In an age where every coffee shop has a tip jar, it’s no surprise that food entrepreneurs are now asking us to chip in to literally construct their restaurants.
The crowd-funding website, Kickstarter, is driving this trend and it drives me crazy. I’m happy to make a donation to your non-profit fundraiser, or even help you record an album that I suspect will never make a dime, but the idea of me giving away my hard-earned cash so you can build a profitable restaurant seems ludicrous.
On Kickstarter, project creators set their fundraising goal, and if they meet it, they get the money. If not, the “investors” get their money back. I use quotes because you’re really just a donor who sometimes receives an incentive or reward.
The new Buttered Tin bakery in St. Paul reached its $10,000 goal in about three weeks. Those who paid $100 received a dozen cupcakes and an invitation to an exclusive donor open house. I assumed that most Kickstarter patrons were friends or family of the project creators, but Jennifer Lueck, a Buttered Tin co-owner, says that they actually had a large number of strangers donate.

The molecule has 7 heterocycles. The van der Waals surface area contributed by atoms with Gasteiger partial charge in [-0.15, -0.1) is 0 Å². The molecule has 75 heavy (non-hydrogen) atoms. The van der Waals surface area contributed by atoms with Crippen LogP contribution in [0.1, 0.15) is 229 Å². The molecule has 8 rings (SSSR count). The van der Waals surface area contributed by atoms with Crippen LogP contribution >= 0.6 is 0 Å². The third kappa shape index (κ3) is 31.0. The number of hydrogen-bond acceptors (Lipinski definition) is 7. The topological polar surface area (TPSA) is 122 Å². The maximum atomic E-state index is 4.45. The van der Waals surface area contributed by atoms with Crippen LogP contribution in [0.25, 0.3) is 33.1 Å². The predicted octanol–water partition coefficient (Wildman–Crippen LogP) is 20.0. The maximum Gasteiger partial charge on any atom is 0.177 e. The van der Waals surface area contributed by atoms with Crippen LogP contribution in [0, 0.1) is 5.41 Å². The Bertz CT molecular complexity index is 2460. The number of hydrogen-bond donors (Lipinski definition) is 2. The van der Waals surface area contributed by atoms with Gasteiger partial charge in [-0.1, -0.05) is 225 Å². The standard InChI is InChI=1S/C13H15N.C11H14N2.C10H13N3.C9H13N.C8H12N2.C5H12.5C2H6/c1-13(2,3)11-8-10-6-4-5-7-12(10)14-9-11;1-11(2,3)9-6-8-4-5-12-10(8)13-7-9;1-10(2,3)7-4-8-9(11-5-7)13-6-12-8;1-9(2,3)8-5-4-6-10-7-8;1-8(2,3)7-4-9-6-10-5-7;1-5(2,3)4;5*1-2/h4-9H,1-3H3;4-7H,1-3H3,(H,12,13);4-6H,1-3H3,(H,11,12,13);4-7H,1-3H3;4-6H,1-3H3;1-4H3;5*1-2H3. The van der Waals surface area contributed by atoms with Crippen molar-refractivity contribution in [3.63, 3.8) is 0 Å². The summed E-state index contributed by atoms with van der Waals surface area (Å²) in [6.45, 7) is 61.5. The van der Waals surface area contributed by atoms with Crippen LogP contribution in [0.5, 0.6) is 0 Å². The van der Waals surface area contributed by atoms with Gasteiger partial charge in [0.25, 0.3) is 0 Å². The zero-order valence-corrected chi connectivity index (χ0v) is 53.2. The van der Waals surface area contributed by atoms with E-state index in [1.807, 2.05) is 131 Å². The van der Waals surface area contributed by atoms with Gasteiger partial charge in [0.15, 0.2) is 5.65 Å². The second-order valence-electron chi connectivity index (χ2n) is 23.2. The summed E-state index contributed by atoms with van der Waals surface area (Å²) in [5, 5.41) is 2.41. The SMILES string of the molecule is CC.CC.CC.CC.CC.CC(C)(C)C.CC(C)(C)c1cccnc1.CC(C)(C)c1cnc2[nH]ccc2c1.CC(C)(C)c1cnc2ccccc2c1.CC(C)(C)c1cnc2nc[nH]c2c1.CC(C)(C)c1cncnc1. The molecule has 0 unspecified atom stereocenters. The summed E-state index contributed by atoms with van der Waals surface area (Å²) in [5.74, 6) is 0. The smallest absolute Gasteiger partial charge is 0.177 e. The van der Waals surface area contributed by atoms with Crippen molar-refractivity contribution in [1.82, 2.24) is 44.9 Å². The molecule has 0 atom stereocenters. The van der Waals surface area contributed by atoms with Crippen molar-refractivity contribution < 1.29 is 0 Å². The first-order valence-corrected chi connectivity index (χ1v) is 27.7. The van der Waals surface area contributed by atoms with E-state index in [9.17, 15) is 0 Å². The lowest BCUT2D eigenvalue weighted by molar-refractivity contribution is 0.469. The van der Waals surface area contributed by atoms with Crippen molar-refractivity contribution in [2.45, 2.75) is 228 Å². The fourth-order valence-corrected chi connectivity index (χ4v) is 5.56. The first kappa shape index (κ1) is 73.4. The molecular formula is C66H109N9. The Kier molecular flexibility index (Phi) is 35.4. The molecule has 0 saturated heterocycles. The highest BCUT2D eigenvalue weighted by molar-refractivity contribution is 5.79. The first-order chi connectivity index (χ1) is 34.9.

Still, the bulk of the bakery’s start-up funds are, indeed, coming from loans. “There’s no way we could raise enough money to open our bakery through Kickstarter alone,” Lueck admits. But the crowd-funded route provides one brilliant benefit that a bank loan can’t match: “We are funding a marketing campaign, plain and simple,” she says. If people donate $10 or $20 or $50 to a place that isn’t even open,“every time they think about where to go, they’re going to go to that place.”
Dangerous Man Brewing Company didn’t use the Kickstarter platform, but rather raised money from a large pool of friends and relatives in a similar manner, with a similar purpose. The difference is that Dangerous Man investors receive an ownership stake and dividend checks at the end of the year, as long as there are profits. “Having 70 investors gave us a loyal base of customers who are invested and want to see this business succeed,” says owner Rob Miller. In my experience, it seems to be working. A friend of mine invested and then introduced me and my family to the brewery.
Alas, an appetite for donating doesn’t always translate to an appetite for the product: the Kickstarter-funded Donut Cooperative in Seward closed in a year.
I wish the Kickstarters well, but if I’m going to invest, I want a piece of the action, not just a plate of cupcakes.
Jason Derusha is a morning anchor at WCCO-TV. Have a dining mystery you want Jason to solve? E-mail him at DeRushaEats@gmail.com